I decided to run with my experience to give you an idea of this whole coaching dilemma and systems in general instead. I’m going to use passing. Passing the puck is something one must know how to do before becoming a professional hockey player. The implication of that sentence is therefore: an NHL coach is not supposed to teach passing, it is taught way, way before that level.
So passing the puck is a simple and necessary "fundamental" of the game. What is an ideal pass? A perfect pass in ice hockey is a controlled puck sent to another stick (often in stride). "Tape-to-tape" is what we hear often, and that’s about right in most ways. (One aspect of this I’m omitting is speed, but fast=good; slow=bad.)
Here’s where we get fun: a perfect pass is not always the best pass. In a game situation, the best pass is the one that succeeds. This is essentially an advanced fundamental, because it is basic pass knowledge applied in game situations but involves more "hockey sense," or an understanding of what’s happening around you. Again, this isn’t "coached" at the NHL level. (It is practiced, not coached.)
An NHL coach has to reinforce all of the basic and advanced fundamentals and work that into a plan, a scheme – we call it a system. But it isn’t really a strict system of play – how to do this or that robotically – such a thing is completely impossible to execute in a game like hockey. A system is really a philosophy of play.
I’ve literally heard this sentence from every coach I’ve ever had, "we’re going to win by playing a _____ game." An attacking game, a possession game, a defensive game, a conservative game, an aggressive game, a big/gritty game, a speed game. That’s the beginning of a system, not Xs or Os. Systems are generally set organizationally, by management or a group of hockey minds. Management then hires a coach to head up that philosophy, and he adds his own flair to it as his personnel demands. Well, if he’s any good.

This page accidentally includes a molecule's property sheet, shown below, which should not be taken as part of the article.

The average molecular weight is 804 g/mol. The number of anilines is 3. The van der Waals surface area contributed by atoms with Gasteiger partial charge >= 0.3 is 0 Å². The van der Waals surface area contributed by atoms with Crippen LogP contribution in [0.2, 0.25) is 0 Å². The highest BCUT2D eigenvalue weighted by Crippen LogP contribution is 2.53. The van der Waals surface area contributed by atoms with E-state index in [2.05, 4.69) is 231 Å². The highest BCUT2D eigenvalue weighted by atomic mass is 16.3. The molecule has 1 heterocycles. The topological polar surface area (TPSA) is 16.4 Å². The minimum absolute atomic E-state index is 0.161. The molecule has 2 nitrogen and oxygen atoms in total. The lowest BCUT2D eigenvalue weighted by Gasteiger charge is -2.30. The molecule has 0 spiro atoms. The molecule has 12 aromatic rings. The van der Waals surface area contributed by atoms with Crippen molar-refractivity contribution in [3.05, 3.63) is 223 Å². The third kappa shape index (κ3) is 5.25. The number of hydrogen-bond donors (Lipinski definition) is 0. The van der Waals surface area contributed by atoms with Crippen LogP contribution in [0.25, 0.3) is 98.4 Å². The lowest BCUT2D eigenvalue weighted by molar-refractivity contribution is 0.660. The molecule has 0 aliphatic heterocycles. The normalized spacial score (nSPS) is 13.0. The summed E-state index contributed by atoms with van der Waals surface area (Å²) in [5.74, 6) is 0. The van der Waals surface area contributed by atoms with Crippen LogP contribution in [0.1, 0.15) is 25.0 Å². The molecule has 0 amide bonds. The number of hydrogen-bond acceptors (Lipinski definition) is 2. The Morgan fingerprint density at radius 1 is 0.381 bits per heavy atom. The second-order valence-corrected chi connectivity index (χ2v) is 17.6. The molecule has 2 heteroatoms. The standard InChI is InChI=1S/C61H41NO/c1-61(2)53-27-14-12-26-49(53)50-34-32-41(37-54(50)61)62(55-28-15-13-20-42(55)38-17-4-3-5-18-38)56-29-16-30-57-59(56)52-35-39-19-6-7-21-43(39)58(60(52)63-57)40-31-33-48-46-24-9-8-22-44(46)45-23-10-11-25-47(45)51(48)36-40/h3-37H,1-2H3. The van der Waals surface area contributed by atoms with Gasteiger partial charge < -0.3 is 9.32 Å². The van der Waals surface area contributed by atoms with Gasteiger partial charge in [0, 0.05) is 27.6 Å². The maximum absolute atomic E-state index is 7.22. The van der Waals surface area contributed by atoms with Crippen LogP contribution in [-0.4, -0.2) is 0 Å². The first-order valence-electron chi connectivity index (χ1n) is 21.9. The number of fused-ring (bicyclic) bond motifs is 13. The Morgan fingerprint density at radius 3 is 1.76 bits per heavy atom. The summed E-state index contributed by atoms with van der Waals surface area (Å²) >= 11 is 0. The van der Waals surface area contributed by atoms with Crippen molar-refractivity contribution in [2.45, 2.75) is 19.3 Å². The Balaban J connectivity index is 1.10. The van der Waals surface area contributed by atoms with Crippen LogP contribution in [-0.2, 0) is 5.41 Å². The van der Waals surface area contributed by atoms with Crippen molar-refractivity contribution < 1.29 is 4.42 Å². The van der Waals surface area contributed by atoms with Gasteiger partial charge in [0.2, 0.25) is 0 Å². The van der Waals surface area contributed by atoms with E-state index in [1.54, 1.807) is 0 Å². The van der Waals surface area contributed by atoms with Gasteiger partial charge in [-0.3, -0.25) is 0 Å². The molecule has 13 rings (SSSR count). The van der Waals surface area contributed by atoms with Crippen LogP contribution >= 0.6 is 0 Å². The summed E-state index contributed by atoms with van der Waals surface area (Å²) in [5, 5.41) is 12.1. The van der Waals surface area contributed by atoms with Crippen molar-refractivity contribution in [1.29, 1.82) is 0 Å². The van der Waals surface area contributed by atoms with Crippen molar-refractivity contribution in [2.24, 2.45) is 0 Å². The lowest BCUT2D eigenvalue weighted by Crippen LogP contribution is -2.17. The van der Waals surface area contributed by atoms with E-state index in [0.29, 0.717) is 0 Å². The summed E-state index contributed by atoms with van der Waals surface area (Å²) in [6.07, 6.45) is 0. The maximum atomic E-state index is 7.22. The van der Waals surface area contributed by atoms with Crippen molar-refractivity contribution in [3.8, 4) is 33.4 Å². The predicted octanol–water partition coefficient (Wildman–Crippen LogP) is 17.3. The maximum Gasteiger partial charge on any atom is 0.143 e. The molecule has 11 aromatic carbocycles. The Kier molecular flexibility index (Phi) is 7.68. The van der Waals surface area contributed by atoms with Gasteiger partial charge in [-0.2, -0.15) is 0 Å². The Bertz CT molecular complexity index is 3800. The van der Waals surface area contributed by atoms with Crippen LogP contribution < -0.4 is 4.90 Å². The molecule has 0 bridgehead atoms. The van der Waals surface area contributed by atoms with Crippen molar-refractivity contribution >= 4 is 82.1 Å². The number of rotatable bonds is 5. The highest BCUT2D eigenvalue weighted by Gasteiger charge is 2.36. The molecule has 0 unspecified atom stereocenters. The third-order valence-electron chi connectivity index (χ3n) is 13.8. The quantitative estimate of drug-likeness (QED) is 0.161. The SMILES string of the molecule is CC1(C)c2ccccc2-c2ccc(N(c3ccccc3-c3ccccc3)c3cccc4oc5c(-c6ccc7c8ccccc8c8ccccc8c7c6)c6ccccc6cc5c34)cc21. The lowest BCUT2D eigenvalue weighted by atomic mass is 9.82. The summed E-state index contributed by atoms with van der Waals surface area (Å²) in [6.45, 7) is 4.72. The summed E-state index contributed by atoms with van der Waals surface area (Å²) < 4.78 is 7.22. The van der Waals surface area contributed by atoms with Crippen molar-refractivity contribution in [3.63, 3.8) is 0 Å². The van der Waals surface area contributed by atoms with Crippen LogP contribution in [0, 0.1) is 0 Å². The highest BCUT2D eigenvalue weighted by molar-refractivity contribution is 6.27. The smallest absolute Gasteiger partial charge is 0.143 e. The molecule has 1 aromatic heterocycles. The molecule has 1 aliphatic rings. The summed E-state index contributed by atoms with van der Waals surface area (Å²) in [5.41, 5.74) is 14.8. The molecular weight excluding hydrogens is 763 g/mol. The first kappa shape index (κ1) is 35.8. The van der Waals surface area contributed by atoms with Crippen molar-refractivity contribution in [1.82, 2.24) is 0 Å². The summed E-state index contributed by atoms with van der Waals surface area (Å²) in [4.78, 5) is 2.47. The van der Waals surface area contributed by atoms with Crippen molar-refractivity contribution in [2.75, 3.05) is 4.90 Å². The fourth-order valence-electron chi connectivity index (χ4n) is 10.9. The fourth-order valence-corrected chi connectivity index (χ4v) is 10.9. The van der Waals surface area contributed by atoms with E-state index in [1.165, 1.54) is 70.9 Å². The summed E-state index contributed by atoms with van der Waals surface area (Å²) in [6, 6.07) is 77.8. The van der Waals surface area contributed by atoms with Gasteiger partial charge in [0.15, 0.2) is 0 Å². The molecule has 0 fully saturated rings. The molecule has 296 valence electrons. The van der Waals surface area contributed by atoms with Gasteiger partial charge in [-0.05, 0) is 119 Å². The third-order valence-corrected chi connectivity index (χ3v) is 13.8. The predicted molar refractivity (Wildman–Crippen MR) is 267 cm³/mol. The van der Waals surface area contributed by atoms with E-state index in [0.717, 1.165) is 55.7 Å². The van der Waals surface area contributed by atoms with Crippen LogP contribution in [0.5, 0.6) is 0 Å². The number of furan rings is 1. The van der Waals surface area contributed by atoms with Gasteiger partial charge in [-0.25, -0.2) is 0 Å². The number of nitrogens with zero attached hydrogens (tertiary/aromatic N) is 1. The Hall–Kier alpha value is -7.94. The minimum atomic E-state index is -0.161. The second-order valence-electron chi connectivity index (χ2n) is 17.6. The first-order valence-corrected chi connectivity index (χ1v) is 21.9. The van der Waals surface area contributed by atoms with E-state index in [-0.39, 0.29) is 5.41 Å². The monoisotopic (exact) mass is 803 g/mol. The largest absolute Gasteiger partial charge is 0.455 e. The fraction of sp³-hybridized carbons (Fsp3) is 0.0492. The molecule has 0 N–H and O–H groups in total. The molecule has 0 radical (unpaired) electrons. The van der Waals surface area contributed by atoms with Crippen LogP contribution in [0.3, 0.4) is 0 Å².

Coaching is therefore all of the skills and methods necessary to execute the philosophy. For instance, on an aggressive team, space will be prioritized – when to close, when to give, when to pinch, when to push the attack, when to drop back, when to pursue. Teams that buy-in are teams that play well within their coach’s philosophy.
I had a lot more content here as well pertaining to Boudreau and how we haven’t truly seen enough of him in charge to know what he teaches, what he adds, what he takes away. (We’ve had impressions, and I have an opinion already, but I wasn’t aiming to get into all that in the preseason.)
But bottom line is this: Boudreau is working with a lot of players and staff – not just those who end up on the roster, although they take priority during the season – to establish and teach the Anaheim Ducks style of hockey. Nearly 96.73% of his job is not during a game. Some is, and that percentage still matters, but overall, his job is really humongous big.
I don’t even want to continue into this. I should have gone smaller here. Zone entries, like what Thyme wanted. Dammit.